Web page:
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<<  -- 2 --  Tess Crebbin and Sissy von Kotzebue    BEN HEPPNER


'Wanna know what else I can do, aside from singing?' he greeted us with his tongue firmly planted in his cheek.

'Yeah, what?'

'I can clap with one hand!'

Anyone who has read the like-named novel by British writer and composer Anthony Burgess, called One Hand Clapping, would have come to the conclusion of the critics: this term was an invention by the author, a physical impossibility. Not for Heppner as he well and truly demonstrates!

'... and when things get really heated up, I can clap single-handedly with both hands,' he continues with a jovial laugh and waves both his huge hands through the air, making clapping sounds. Now, that is an achievement! His other achievements are on the musical side and it is these we have come to discuss, although Heppner's one-hand-clapping is a real hoot. We are sitting in the Bavarian State Opera in Munich as we ask him the first 'serious' question and what comes across, throughout the conversation, is that here is someone who is refreshingly modest and funny despite his incredible talent:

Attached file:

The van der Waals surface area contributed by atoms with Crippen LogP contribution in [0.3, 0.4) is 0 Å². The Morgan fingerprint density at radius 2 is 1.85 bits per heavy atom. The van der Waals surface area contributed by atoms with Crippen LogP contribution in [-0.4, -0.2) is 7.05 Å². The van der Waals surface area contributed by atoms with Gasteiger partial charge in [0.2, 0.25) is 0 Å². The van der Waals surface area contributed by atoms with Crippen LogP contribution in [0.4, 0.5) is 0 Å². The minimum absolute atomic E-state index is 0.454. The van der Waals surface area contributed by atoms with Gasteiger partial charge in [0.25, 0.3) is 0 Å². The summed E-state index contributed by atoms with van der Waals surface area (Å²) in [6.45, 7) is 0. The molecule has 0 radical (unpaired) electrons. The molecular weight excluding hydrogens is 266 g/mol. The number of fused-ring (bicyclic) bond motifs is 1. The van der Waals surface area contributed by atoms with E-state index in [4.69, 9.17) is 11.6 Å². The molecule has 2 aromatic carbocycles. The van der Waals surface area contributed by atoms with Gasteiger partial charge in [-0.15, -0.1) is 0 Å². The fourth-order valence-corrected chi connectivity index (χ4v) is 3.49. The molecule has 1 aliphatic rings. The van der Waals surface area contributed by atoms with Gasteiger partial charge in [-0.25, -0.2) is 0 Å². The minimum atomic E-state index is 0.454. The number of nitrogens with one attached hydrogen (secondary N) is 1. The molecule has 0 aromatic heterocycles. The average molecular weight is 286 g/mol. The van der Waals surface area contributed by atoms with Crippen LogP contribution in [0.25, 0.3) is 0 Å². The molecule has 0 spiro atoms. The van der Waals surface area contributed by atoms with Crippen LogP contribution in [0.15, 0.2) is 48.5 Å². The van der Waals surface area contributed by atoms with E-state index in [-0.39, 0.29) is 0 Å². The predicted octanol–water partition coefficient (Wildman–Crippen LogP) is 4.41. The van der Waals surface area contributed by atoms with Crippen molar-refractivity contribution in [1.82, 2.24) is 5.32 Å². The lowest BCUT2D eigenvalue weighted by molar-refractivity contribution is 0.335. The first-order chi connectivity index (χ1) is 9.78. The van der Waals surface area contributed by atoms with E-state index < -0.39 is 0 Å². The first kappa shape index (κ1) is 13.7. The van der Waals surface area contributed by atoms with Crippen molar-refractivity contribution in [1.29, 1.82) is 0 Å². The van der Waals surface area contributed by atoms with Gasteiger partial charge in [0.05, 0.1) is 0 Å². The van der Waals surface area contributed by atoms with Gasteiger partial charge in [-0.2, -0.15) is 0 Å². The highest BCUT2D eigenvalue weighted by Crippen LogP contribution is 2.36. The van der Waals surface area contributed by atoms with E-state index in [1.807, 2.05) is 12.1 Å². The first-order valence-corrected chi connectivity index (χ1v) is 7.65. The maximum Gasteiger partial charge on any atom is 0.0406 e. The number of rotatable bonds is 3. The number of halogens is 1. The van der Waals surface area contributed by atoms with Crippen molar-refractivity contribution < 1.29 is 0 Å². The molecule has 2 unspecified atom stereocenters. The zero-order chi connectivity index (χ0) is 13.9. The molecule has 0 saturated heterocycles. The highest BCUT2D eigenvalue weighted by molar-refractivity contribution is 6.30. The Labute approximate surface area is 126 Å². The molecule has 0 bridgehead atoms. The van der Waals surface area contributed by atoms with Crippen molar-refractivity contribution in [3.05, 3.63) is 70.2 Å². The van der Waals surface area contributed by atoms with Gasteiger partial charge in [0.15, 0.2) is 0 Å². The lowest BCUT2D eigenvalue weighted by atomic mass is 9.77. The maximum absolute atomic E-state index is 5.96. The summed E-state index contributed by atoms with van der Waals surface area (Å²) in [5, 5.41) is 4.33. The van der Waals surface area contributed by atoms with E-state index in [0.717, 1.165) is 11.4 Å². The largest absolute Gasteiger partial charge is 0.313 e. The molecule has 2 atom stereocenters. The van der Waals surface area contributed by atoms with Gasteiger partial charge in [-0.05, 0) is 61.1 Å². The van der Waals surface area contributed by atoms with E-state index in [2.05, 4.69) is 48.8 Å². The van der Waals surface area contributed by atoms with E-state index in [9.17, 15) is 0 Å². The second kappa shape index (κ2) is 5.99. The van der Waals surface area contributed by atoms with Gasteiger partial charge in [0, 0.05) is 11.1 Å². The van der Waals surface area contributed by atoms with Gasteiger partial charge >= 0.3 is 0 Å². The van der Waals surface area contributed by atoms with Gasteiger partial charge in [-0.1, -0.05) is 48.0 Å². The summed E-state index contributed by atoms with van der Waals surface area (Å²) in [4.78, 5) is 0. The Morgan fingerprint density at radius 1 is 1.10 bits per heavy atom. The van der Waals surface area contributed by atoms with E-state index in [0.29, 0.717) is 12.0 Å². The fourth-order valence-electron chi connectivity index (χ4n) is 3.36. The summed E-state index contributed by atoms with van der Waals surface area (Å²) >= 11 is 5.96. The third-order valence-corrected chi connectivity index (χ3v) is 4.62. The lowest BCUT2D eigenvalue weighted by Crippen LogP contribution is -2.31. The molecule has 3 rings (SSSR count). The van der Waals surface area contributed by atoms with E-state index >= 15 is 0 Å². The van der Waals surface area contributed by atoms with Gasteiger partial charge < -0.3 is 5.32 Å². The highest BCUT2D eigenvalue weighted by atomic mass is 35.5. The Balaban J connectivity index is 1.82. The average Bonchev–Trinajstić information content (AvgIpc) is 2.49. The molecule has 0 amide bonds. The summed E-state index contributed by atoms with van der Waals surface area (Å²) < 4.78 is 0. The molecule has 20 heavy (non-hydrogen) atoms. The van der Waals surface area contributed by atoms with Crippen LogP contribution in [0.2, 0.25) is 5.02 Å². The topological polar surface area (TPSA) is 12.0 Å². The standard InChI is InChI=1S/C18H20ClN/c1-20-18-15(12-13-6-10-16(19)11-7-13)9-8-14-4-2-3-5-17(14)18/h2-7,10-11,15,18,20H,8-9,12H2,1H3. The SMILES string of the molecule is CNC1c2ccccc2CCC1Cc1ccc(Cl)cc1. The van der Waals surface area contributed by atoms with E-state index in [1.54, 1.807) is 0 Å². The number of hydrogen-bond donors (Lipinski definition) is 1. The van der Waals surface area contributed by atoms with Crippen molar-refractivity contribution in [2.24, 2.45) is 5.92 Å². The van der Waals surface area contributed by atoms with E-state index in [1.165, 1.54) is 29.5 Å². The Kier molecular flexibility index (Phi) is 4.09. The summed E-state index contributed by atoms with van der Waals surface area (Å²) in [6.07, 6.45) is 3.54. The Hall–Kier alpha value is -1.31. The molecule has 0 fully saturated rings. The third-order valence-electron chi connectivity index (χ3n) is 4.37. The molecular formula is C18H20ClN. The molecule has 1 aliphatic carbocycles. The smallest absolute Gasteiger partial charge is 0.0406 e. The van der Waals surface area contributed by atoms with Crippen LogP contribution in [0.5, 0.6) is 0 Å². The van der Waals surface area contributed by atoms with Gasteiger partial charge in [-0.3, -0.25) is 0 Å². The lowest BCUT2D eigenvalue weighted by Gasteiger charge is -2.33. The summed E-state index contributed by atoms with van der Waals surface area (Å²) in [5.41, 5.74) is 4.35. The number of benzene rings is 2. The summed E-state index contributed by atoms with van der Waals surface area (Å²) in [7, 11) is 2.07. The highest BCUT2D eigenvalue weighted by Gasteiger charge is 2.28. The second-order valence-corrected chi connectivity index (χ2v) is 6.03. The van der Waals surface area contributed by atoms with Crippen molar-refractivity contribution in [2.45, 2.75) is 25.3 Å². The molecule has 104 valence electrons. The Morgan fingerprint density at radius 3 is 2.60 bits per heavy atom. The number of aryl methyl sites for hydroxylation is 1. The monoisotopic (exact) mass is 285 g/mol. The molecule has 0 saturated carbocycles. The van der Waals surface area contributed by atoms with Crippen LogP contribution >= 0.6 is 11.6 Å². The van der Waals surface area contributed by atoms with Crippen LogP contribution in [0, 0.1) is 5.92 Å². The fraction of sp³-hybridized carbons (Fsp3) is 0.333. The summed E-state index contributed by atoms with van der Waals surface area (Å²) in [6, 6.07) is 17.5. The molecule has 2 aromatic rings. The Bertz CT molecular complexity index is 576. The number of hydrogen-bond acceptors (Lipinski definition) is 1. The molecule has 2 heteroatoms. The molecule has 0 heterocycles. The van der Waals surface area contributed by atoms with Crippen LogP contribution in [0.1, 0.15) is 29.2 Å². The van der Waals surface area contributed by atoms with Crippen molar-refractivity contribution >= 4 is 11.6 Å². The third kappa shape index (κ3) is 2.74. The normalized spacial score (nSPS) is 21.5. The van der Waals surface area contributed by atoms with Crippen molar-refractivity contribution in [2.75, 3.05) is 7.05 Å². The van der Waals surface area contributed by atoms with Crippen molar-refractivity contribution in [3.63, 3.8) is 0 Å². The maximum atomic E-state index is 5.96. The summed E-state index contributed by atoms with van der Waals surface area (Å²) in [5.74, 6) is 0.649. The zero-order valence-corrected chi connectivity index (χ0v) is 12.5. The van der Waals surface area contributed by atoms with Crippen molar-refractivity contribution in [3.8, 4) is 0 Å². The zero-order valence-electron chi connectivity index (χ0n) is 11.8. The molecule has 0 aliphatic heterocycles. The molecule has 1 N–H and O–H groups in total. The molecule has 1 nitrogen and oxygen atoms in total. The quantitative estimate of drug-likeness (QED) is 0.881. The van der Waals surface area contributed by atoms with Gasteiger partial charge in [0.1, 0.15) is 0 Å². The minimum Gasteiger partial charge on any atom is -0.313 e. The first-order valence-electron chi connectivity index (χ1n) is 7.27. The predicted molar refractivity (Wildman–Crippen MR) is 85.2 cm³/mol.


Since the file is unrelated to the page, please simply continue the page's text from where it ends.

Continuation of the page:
MV: You grew up in rural Canada. Can you tell us something about it? Was it all about whale watching and roaming the countryside, free and wild?

BH: There was no whale watching because I was a long way away from the ocean, in interior British Columbia. It was almost at the border with Alberta, so it's quite hilly. I grew up on a farm until age eight and then moved into a town called Dawson Creek, which some might know as the starting point of the Alaska Highway. It is some fifteen hundred miles from there to Fairbanks. So, it was very rural. I grew up in a family that was naturally gifted in singing but we didn't study. We would sing at home, we would sing in the car, sometimes we would sing at church. We didn't perform in public shows particularly but we were known for singing, just amateur singers having a lot of fun, so I naturally gravitated towards music. In my school, I took brass instruments, started in trumpet.

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Copyright © 23 May 2004 Tess Crebbin and Sissy von Kotzebue, Germany


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